Water will sublime (have enough energy to escape its frozen state) if the temperature is "high" enough (when compared to freezing or below) and the pressure is "low" enough.
The water molecules can escape, because they will have enough energy from the higher temperature to become gaseous, yet they will not be confined to a liquid form due to the low pressure.


Here's a cool diagram and a quote from HowStuffWorks.com:

http://static.howstuffworks.com/gif/freeze-drying-graph.gif

"...if you increase the temperature above 32 F while keeping the atmospheric pressure below .06 atmospheres (ATM), the water is warm enough to thaw, but there isn't enough pressure for a liquid to form. It becomes a gas."

Ken
11-26-2008, 02:06 AM
...I usually stick to frozen yogurt, and kid myself that it is healthier than ice cream. There's a brand here, in the States, called Turkey Hill which really rocks. // Neat idea, though, with the freeze-dried ice cream, and convenient too.

jennontheisland
11-26-2008, 08:29 AM
I ordered the sandwiches from Freeze Drying Concepts, if by chance you want to order the same ones.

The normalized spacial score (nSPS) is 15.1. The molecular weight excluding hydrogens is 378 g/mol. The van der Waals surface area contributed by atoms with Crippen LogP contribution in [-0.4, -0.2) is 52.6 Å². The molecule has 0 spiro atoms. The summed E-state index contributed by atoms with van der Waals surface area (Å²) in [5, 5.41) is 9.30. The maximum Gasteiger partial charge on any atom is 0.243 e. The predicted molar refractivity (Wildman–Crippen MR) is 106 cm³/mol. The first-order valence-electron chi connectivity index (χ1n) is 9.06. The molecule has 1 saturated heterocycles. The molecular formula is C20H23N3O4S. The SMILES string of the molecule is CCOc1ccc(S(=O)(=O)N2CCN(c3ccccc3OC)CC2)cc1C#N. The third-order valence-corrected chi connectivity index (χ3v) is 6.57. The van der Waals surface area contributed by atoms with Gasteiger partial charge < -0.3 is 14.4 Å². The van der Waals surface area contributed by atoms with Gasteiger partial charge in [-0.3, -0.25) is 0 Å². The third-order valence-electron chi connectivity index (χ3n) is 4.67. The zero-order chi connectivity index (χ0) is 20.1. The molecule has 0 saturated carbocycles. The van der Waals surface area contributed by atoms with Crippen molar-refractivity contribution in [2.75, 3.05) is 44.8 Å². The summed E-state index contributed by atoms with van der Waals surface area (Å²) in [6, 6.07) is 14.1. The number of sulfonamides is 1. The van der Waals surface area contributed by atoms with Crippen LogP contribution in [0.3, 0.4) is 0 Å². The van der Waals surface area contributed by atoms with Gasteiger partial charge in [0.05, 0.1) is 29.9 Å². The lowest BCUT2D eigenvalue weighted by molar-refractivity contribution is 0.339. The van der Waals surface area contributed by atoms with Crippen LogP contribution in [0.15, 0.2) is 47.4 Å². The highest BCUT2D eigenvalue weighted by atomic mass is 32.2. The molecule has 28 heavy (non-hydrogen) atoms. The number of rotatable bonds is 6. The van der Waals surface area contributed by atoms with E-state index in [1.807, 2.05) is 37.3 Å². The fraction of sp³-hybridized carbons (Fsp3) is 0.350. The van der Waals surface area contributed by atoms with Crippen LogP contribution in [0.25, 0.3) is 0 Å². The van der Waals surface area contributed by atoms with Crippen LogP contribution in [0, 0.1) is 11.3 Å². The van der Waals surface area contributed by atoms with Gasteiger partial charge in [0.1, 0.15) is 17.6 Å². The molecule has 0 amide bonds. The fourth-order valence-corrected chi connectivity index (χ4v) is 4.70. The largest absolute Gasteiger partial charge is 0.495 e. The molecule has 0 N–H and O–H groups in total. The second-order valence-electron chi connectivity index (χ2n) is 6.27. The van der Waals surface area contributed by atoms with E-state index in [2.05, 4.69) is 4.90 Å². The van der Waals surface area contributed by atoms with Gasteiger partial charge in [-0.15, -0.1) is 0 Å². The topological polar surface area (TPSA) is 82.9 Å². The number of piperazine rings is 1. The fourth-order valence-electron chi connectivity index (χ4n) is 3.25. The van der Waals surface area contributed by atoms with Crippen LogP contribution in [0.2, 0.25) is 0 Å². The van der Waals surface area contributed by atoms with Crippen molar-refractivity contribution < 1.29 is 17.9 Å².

To save you some trouble:
Basically, freeze drying works by increasing the temperature from below 32 to above 32 degrees Fahrenheit and decreasing the pressure at the same time.
Water will sublime (have enough energy to escape its frozen state) if the temperature is "high" enough (when compared to freezing or below) and the pressure is "low" enough.
The water molecules can escape, because they will have enough energy from the higher temperature to become gaseous, yet they will not be confined to a liquid form due to the low pressure.
Here's a cool diagram and a quote from HowStuffWorks.com:
...

"...if you increase the temperature above 32 F while keeping the atmospheric pressure below .06 atmospheres (ATM), the water is warm enough to thaw, but there isn't enough pressure for a liquid to form. It becomes a gas."



Awesome! I'll have to figure out how to explain it to a 5 year old, but at least now I know. lol

Thanks Fraulien!

Fraulein
11-26-2008, 08:40 AM
Awesome! I'll have to figure out how to explain it to a 5 year old, but at least now I know. lol

Thanks Fraulien!
Yep. Explaining that to a 5 year old will be the hard part. :tongue

You're welcome! Any time...

Alphabeter
11-26-2008, 10:36 AM
I've five (times something) and I got it. Now explaining it without the graphic is not something I'd relish. Oh wait, this is an ice cream thread. Nevermind. :D

reenkam